John Quincy Adams to Abigail Adams
Bilbao Jay. the 19th 1780
I can never keep my pen out of my hand when ever there is an oportunity of writing and as there is one now by a Captn. Lovett I will make the best of it.
I am Sorry to inform you that the Jason and Monmouth are taken and Manly for a third time is in a british prison but you very probably will have heard of this before this reaches you but what more than makes up for it is that there are 50,000 Men in arms in Ireland all united in the generous intention of freeing themselves from the yoke of that Tyrant George the 3d.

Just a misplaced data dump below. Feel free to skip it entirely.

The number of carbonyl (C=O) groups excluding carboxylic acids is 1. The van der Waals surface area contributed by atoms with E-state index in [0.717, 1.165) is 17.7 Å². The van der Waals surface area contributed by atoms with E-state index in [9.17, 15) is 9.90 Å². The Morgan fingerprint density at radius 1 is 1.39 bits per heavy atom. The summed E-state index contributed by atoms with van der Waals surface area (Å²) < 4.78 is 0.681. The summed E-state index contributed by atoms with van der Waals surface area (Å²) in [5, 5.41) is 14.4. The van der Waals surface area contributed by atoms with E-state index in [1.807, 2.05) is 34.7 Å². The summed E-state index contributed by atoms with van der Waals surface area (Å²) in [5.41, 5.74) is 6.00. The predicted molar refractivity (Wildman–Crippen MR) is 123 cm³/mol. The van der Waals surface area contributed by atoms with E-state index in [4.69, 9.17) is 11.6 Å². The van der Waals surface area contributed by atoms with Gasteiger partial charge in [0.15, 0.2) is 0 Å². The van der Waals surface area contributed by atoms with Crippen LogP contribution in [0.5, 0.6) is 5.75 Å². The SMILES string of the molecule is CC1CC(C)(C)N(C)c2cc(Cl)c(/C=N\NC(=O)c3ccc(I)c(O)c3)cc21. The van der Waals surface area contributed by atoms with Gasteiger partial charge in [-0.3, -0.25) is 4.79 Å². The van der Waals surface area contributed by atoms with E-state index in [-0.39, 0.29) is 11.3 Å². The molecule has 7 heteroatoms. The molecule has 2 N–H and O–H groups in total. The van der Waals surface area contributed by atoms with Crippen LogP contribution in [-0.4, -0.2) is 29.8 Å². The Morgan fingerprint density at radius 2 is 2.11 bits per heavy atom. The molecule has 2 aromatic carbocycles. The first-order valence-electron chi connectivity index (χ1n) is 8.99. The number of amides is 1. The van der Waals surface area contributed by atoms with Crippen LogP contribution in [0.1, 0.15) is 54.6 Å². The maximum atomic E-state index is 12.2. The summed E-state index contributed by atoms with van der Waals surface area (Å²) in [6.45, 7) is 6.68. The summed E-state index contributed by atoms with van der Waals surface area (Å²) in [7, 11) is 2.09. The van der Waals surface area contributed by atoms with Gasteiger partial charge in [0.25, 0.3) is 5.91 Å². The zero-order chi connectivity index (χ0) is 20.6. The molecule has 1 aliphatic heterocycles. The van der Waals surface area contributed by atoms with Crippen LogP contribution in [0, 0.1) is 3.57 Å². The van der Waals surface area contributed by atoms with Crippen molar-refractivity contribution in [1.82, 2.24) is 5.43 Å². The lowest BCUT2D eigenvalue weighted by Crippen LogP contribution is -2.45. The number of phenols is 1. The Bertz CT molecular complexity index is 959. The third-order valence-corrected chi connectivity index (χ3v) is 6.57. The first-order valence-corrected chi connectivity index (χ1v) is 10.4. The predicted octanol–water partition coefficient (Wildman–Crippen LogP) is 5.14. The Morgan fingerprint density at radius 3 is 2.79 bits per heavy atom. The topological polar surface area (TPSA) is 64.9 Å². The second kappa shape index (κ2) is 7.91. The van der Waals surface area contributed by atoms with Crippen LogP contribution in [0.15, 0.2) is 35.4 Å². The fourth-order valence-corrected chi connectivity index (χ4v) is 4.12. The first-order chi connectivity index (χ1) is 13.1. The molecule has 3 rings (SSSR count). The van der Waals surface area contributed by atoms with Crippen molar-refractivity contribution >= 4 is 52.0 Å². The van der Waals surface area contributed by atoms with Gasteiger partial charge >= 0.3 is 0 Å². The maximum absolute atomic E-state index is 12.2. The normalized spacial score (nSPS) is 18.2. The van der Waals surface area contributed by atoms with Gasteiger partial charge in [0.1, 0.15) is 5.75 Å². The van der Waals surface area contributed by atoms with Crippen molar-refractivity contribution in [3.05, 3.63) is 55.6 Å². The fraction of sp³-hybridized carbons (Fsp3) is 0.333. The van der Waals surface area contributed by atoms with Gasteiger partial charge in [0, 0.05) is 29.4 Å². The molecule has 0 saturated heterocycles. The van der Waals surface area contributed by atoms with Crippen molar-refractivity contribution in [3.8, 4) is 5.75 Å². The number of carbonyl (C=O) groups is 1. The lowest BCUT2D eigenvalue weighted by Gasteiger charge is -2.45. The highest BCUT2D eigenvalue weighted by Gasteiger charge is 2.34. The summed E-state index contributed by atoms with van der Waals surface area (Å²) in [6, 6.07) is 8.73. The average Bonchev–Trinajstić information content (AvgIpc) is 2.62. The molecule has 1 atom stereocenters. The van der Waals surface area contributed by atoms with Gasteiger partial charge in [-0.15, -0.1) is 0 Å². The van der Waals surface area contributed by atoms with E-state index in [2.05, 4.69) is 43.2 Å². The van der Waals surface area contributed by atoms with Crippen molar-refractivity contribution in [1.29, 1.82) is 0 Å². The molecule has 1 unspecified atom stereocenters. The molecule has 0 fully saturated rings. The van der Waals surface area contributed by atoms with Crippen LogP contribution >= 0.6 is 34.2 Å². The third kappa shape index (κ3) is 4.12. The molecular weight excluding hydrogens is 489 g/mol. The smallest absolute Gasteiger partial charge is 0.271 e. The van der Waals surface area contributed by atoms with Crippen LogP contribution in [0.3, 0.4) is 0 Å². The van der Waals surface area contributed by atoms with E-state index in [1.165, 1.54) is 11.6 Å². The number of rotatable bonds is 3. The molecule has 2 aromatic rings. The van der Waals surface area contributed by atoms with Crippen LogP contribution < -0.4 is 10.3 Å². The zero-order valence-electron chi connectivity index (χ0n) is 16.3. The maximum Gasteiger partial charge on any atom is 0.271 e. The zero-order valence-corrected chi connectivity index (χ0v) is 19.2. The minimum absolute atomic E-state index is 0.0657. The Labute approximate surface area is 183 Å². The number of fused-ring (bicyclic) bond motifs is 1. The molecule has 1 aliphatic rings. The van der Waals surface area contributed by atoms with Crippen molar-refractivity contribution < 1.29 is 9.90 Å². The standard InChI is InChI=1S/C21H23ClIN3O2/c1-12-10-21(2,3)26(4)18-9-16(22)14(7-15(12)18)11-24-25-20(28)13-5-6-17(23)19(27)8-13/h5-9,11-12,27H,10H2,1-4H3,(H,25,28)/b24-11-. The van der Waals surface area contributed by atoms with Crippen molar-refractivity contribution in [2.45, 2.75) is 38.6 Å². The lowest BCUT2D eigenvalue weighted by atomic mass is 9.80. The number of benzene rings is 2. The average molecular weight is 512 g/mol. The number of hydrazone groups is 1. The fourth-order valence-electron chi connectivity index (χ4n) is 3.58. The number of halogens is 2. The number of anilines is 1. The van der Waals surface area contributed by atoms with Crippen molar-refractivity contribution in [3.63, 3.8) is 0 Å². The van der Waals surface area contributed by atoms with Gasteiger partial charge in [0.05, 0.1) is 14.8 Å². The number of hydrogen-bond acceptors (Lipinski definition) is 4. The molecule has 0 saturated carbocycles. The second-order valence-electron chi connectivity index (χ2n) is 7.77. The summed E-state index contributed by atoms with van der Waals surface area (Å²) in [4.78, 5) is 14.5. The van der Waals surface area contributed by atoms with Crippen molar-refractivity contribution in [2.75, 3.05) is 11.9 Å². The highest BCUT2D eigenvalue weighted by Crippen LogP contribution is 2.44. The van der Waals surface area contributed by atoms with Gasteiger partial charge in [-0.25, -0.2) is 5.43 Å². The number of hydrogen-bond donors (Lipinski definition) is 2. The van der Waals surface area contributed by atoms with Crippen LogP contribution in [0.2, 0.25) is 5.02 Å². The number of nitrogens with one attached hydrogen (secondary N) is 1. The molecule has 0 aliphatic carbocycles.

We are anxious about the Confederacy having heard nothing of her Since we Left America.1 The last papers from France mention nothing of her arrival but I must conclude in Subscribing myself your most dutiful Son,
John Quincy Adams
PS Excuse the writing I being a little unwell and not having a very good pen.
RC (Adams Papers); addressed: “To Mrs. Adams Braintree near Boston”; endorsed: “J Q Adams 19 Jan 1780.”
1. The Continental frigate Confederacy, Capt. Seth Harding, had sailed from the Delaware late in October bound for France, with C. A. Gérard, Mme. Gérard, John Jay, and Mrs. Jay among the passengers. Eleven hundred miles at sea it was dismasted in a storm but managed to creep into St. Pierre, Martinique, in mid-December, whence the diplomats took passage in a French vessel. See Morris, Peacemakers description begins Richard B. Morris, The Peacemakers: The Great Powers and American Independence, New York, 1965. description ends , p. 1–6.